Thank you for the great info WishPoo! But, you spoke of vWD and that is great, but what about the NE and NEwS tests?
 

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Von Willebrand’s disease has been identified in a wide range of canine breeds, and is the most common of the inherited bleeding disorders. As with humans, there are three classifications of this disease, Types I, II, and III. These are based on the concentration and nature of plasma vWF. Type I vWD is characterized by abnormally low concentrations of structurally normal vWF, and tends to be a milder and more variable form. Type II vWD is characterized by structurally abnormal vWF, which impedes function and results in severe bleeding in affected animals. Type III vWD is found in animals that have essentially no plasma vWF. The disease has been reported in many breeds of dog, and is generally diagnosed by an ELISA test for plasma vWF following a bleeding event.
Five mutations have been identified that cause vWD in canines. Direct DNA tests have been developed for all five of these mutations that allow unambiguous delineation of the genetic status of the animal, which is not always possible with the ELISA test due to temporal variations in the amount of circulating vWF. These five mutations are responsible for the vast majority of vWD in at least the fifteen breeds discussed in this poster, and probably others, which have yet to be tested. All five may be classified as recessively inherited resulting in clear, carrier, or affected status. While carriers do exhibit a reduction in the amount of plasma vWF, it is not enough to make them symptomatic. It should be noted that affected status in the case of these tests means the animal carries two copies of the mutant allele, not necessarily that the disease is manifest. In the case of the severe Type II and III diseases any “affected” animal will almost certainly experience a severe bleeding incident. In the case of the milder and more variable Type I disease, “affected” animals are obviously at risk, but may or may not have a severe bleeding incident.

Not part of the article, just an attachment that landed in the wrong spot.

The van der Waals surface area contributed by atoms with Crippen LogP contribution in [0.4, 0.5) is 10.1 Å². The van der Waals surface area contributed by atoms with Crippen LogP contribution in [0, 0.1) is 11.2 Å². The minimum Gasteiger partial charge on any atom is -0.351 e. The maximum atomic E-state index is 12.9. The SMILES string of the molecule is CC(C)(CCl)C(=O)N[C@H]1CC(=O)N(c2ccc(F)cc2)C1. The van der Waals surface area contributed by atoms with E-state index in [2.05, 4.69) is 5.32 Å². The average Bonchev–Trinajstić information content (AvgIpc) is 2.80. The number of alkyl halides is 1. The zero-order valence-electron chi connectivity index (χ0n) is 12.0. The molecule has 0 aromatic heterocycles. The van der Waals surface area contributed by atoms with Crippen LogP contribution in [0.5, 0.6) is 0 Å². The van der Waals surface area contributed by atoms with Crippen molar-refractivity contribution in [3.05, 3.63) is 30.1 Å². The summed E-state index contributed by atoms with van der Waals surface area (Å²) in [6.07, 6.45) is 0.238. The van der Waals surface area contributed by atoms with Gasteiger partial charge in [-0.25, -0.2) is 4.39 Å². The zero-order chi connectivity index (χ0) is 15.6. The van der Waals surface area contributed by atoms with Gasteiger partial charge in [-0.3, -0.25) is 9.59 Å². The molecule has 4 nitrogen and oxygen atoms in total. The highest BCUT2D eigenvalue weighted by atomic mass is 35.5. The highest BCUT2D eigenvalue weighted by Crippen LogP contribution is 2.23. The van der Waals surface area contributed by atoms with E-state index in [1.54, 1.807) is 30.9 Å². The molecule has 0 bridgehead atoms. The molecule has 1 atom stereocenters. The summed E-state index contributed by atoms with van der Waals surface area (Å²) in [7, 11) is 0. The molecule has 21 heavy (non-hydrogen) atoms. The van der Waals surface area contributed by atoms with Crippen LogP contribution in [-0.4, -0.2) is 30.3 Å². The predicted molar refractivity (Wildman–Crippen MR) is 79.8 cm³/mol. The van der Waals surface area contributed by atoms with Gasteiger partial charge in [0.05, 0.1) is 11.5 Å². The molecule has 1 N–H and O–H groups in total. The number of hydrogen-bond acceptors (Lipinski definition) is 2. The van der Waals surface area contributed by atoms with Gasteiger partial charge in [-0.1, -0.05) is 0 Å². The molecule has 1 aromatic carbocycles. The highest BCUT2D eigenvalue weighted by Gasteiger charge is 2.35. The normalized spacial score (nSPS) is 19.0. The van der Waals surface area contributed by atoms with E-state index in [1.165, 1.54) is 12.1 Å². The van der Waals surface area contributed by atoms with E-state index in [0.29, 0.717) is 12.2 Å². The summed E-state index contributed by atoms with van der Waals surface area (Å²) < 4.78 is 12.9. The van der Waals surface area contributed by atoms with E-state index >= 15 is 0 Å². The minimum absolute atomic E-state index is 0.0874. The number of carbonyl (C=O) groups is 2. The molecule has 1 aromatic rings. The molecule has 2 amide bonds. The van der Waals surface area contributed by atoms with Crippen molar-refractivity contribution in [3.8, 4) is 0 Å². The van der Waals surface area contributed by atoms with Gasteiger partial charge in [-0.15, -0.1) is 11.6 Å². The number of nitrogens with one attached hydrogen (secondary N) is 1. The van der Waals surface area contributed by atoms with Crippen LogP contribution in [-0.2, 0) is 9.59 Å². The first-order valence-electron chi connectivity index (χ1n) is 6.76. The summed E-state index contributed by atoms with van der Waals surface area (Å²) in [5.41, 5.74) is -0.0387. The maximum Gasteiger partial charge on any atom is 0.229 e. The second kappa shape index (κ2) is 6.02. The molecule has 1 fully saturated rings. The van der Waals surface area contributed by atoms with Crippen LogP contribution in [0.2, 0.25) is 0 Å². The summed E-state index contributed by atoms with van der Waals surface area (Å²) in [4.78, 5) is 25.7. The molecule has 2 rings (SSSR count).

VetGen has now being offering DNA testing for vWD for more than ten years, and has tested over 20,000 dogs.
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According to this article - VetGen is more reliable test since markers amount can variate in circulating blood depending of the day sample was taken or how it was taken and so forth ...

Hope this helps you guys :)
I went to Vetgens site and they only offer NE not NEws
 

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It is only 7.50 extra for Vetgen to post your results on OFA. Vetgen is also faster than OFA. You can get your results by email within a week or two. It will take about a month or longer to get your OFA certificate. Vetgen doesn't test for D.M. though so you would have to go with OFA.
 

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Discussion Starter #19
Thank you to all of you, I was looking for the answer to this and realized I have OFA on my facebook, so I went to them and asked and this was what they said.



Orthopedic Foundation for Animals
Orthopedic Foundation for Animals
The test was actually developed at the University of Missouri and offered through the OFA, but the OFA did not patent the test. The test VetGen offers is the same test. The difference is that with VetGen you will need to pay a separate submission fee to the OFA if you want the results on your OFA record, and if you test through the OFA it's automatically recorded. --Robin
29 minutes ago · Report

Since I already purchased the test through VetGen and wanted to really be sure I did not need to have both tests done, they cleared it up for me. I will be getting other tests through them if I can..to bad they don't offer the vWD test.
 

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Wow that is good to know that I can belong on Facebook . Got a new puter in the works so once it gets here I will look into this.. The university of missouri is where the blood test went..Awesome that it is now a cheek swab ! Thanks you so much for posting this today !